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J Invest Dermatol. 2004 Dec;123(6):1151-61.

Overproduction of VEGF concomitantly expressed with its receptors promotes growth and survival of melanoma cells through MAPK and PI3K signaling.

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1
Department of Dermatology, Ciutat Sanitaria i Universitaria de Bellvitge, Barcelona, Spain.

Abstract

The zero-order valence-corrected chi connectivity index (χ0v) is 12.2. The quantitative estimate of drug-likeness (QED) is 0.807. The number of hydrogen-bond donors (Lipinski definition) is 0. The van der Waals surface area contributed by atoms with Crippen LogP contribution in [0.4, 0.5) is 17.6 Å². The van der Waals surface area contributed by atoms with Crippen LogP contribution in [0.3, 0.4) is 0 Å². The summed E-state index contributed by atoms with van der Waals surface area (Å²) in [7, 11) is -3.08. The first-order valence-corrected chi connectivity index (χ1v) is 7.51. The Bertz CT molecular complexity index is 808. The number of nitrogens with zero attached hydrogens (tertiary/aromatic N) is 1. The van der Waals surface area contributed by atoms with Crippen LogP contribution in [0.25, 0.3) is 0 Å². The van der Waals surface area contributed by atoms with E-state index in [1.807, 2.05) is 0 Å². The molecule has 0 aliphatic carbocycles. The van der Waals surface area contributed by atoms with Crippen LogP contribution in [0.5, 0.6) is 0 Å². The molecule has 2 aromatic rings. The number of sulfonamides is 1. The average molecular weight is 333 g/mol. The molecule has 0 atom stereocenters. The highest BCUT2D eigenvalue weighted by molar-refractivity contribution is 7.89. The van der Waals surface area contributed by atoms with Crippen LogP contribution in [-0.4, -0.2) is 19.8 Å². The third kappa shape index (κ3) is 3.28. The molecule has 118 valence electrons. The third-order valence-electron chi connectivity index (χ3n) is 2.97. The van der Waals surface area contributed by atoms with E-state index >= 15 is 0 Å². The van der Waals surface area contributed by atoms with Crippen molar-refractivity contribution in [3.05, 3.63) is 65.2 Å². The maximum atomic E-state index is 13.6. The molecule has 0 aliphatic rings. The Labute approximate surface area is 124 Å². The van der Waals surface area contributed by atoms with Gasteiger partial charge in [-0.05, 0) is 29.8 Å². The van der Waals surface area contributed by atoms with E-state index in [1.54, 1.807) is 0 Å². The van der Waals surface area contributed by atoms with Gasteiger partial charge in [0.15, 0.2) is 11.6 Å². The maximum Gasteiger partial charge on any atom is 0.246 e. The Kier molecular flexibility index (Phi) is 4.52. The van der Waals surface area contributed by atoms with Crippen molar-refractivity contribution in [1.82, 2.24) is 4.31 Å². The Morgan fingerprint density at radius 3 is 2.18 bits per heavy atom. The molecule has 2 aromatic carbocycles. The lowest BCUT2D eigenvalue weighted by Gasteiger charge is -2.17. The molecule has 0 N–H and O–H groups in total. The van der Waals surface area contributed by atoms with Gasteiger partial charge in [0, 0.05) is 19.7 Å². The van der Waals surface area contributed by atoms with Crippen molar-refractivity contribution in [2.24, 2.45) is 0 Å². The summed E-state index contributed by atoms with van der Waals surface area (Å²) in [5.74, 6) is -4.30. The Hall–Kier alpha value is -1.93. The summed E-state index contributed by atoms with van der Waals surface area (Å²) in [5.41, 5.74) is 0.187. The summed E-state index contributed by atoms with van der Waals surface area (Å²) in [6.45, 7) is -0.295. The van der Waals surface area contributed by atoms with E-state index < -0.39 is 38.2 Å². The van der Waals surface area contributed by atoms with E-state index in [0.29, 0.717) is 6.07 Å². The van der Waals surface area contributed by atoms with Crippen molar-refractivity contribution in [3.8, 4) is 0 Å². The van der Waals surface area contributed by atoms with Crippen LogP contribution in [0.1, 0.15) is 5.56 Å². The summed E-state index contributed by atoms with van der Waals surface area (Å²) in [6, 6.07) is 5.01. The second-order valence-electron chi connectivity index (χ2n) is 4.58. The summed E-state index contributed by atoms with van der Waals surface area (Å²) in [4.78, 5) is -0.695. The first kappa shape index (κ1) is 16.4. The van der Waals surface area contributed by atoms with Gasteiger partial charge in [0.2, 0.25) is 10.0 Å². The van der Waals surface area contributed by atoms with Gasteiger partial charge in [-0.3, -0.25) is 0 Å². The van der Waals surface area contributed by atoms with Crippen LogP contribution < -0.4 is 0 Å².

Vascular endothelial growth factor (VEGF) is an important mediator of tumor-associated angiogenesis, and consequently it has been associated with metastasis. We report here that the overexpression of VEGF(165) in melanoma xenografts promotes an acceleration of tumor growth and an increase in angiogenesis as well as the spontaneous metastasis formation. In addition, VEGF receptors (VEGFR)1, VEGFR2 and neurophilin-1 are expressed in A375 melanoma cells. Forced overexpression of VEGF in these cells induces cell growth and triggers survival activity in serum-starved cultures, by a mechanism dependent on the mitogen-activating protein kinase signaling pathway. Furthermore, these effects are dependent MEK 1/2 activity. Kinase domain region-specific tyrosine kinase inhibitors dramatically reduced DNA synthesis to 20% with respect to the controls, although they did not completely suppress either the p44 or p42-phosphorylated forms of extracellular signal-regulated protein kinase. These inhibitors also provoked a decrease in Akt phosphorylation. We observed a dramatic reduction in survival after treatment with phosphatidylinositol 3'-kinase (PI3K)-specific inhibitor in the presence of specific tyrosinase inhibitors. We suggest that the overproduction of VEGF(165) concomitantly expressed with its receptors favors cell growth and survival of melanoma cells through MAPK and PI3K signaling pathways. These data support the involvement in melanoma growth and survival of a VEGF-dependent internal autocrine loop mechanism, at least in vitro.

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